Civil War on Las Olas - Part 2
Back in the 1980s, when Bob Cox was Fort Lauderdale’s mayor, the city made a decision to protect some of its older neighborhoods by closing off some streets and taking other measures to reduce busy traffic on what had once been quiet lanes on the edge of downtown. The first neighborhood to get such treatment was Colee Hammock, the community located in an oak forest just east of what was then the redeveloping center city.
Colee Hammock is named after one of the city’s pioneer families, who had the misfortune of being massacred by Indians back around 1840. It developed as a residential neighborhood before the Las Olas Isles appeared on its eastern side, and the beach began to change character from small hotels to high-rise hotels and condos. Colee Hammock was caught in the middle, and its streets became raceways as traffic coming off the beach on Las Olas crossed to Broward Boulevard. Most cars were going west to the new suburbs, but a lot headed through Victoria Park to the newly developed Sunrise Boulevard, including the Galleria Mall.
Then, under Bob Cox, the city acted. We made a mistake years ago, Cox said at the time. Now all we are doing is correcting that mistake.
The effect on Colee Hammock was immediate. It had been an older community, with some houses looking their age, but young families and single people began buying and fixing up homes that go back 70 years and more. Some of the vernacular (architect’s word) houses were razed and replaced by much larger and modern homes. Some, such as the one pictured above, are spectacular examples of old southern design. Moreover, the idea of protecting neighborhoods by shutting off streets spread throughout the city.
Last week we reported on the Civil War on Las Olas, which is an effort by Colee Hammock homeowners to stop a church expansion that they think would reverse all the good work done over the last 25 years. Dan Christensen’s Broward Bulldog blog could be described as the Bull Run of this war – the shot that started the first big battle of the campaign to stop First Presbyterian Church from getting a Planned Unit Development (PUD) to permit two large buildings on and just off Las Olas.
The homeowners' argument is that the PUD subverts existing zoning, which would not permit this scale development. The Sun Sentinel picked up the story and the blogosphere saw round after round of messages, almost all against the church plan. The church denies it, but the plan looks like a school, or something that could easily turn into one. Classrooms, a gym, cafeteria, administrative offices. And a five-story parking garage fronting Las Olas in a block of mostly one-story buildings. The Planning and Zoning Board hearing is April 21, and its members, along with the city commission, are being bombarded by messages as the potential impact of this PUD becomes known on the Las Olas Isles and the beach. The residents say it opens the gates to a flood of large-scale development along east Las Olas and sets a precedent that could affect neighborhoods, such as Rio Vista, which are close to downtown.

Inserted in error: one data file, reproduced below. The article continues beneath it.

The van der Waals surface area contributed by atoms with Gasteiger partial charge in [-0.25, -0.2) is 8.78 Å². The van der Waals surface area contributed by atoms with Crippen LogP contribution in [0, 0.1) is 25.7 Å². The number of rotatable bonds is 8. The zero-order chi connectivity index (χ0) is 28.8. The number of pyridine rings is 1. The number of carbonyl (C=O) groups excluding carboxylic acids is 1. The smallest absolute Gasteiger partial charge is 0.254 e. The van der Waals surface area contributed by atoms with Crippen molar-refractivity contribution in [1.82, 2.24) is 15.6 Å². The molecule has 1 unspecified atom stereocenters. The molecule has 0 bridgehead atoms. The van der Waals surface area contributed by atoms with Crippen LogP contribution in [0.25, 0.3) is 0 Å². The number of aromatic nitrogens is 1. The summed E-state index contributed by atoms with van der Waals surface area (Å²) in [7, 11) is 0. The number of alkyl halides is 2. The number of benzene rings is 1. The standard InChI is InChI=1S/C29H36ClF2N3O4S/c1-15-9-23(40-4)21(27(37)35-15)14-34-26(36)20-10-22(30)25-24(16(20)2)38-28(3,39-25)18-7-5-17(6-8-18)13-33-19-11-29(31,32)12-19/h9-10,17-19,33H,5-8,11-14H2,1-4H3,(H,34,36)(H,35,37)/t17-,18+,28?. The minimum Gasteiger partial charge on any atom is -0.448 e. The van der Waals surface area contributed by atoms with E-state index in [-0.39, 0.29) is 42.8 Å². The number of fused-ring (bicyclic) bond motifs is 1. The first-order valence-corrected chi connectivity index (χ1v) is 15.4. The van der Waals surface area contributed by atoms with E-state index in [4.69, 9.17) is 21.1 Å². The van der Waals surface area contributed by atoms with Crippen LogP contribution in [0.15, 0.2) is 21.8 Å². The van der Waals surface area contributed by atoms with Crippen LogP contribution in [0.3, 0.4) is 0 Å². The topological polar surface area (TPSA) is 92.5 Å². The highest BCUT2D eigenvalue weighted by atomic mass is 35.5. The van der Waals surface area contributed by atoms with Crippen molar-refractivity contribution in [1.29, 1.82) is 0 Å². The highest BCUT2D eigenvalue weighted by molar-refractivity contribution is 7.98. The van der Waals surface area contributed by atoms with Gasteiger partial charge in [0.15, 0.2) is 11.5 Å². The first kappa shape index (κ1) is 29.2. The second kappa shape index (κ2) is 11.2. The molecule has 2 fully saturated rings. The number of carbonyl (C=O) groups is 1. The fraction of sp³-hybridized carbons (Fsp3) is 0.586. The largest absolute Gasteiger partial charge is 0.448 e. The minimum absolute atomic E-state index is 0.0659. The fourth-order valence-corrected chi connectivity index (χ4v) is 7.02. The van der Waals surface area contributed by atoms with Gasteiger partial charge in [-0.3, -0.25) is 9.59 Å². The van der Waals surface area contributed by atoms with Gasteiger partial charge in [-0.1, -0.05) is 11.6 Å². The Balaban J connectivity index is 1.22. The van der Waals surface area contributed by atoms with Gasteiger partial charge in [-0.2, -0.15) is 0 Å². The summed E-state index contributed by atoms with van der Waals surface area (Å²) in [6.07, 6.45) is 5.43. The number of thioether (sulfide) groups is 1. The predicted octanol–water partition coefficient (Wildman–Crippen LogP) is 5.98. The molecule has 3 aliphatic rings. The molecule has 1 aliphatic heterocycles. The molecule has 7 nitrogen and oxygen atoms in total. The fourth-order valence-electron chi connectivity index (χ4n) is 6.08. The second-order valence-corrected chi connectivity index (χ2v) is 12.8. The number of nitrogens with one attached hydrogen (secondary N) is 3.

The church has piously pointed to its mission to serve. Equally piously, and somewhat cynically, the neighbors say a church serving God would not destroy a neighborhood. Back to the Civil War – the real one. Abraham Lincoln mused that both the North and the South prayed to the same God and invoked his blessing upon their noble causes. Yet, Lincoln noted, God could not be on both sides at once.
The neighbors against God’s good church aren’t taking any chances. They are wearing dark green T-shirts saying Colee Hammock 1916, have spattered the neighborhood with signs opposing the PUD, and are enlisting the support of other neighborhood associations which might face similar threats in the future. Perhaps most important, they have raised $18,000 of In God We Trust greenbacks as a start for a possible legal fight if they lose at the city level.
Devoutly, however, they hope the government of the people, by the people, for the people has not perished from the earth.